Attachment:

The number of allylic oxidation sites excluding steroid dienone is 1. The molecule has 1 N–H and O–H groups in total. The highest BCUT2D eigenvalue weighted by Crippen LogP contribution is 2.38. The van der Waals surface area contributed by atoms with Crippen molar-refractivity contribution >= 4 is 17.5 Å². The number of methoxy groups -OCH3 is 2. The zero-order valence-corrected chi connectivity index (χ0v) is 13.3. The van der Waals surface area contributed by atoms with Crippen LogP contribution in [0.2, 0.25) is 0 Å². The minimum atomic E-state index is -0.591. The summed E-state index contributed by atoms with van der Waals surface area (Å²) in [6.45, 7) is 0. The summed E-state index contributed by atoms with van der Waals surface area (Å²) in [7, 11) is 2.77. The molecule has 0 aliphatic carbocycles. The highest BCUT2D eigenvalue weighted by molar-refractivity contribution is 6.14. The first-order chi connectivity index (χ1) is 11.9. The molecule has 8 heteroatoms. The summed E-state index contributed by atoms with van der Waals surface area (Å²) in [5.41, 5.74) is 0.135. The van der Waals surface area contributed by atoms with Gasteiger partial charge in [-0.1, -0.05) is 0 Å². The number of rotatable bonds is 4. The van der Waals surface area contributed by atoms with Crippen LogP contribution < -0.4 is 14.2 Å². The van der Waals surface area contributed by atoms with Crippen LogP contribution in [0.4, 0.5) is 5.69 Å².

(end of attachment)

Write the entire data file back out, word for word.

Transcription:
The number of allylic oxidation sites excluding steroid dienone is 1. The molecule has 1 N–H and O–H groups in total. The highest BCUT2D eigenvalue weighted by Crippen LogP contribution is 2.38. The van der Waals surface area contributed by atoms with Crippen molar-refractivity contribution >= 4 is 17.5 Å². The number of methoxy groups -OCH3 is 2. The zero-order valence-corrected chi connectivity index (χ0v) is 13.3. The van der Waals surface area contributed by atoms with Crippen LogP contribution in [0.2, 0.25) is 0 Å². The minimum atomic E-state index is -0.591. The summed E-state index contributed by atoms with van der Waals surface area (Å²) in [6.45, 7) is 0. The summed E-state index contributed by atoms with van der Waals surface area (Å²) in [7, 11) is 2.77. The molecule has 0 aliphatic carbocycles. The highest BCUT2D eigenvalue weighted by molar-refractivity contribution is 6.14. The first-order chi connectivity index (χ1) is 11.9. The molecule has 8 heteroatoms. The summed E-state index contributed by atoms with van der Waals surface area (Å²) in [5.41, 5.74) is 0.135. The van der Waals surface area contributed by atoms with Gasteiger partial charge in [-0.1, -0.05) is 0 Å². The number of rotatable bonds is 4. The van der Waals surface area contributed by atoms with Crippen LogP contribution < -0.4 is 14.2 Å². The van der Waals surface area contributed by atoms with Crippen LogP contribution in [0.4, 0.5) is 5.69 Å².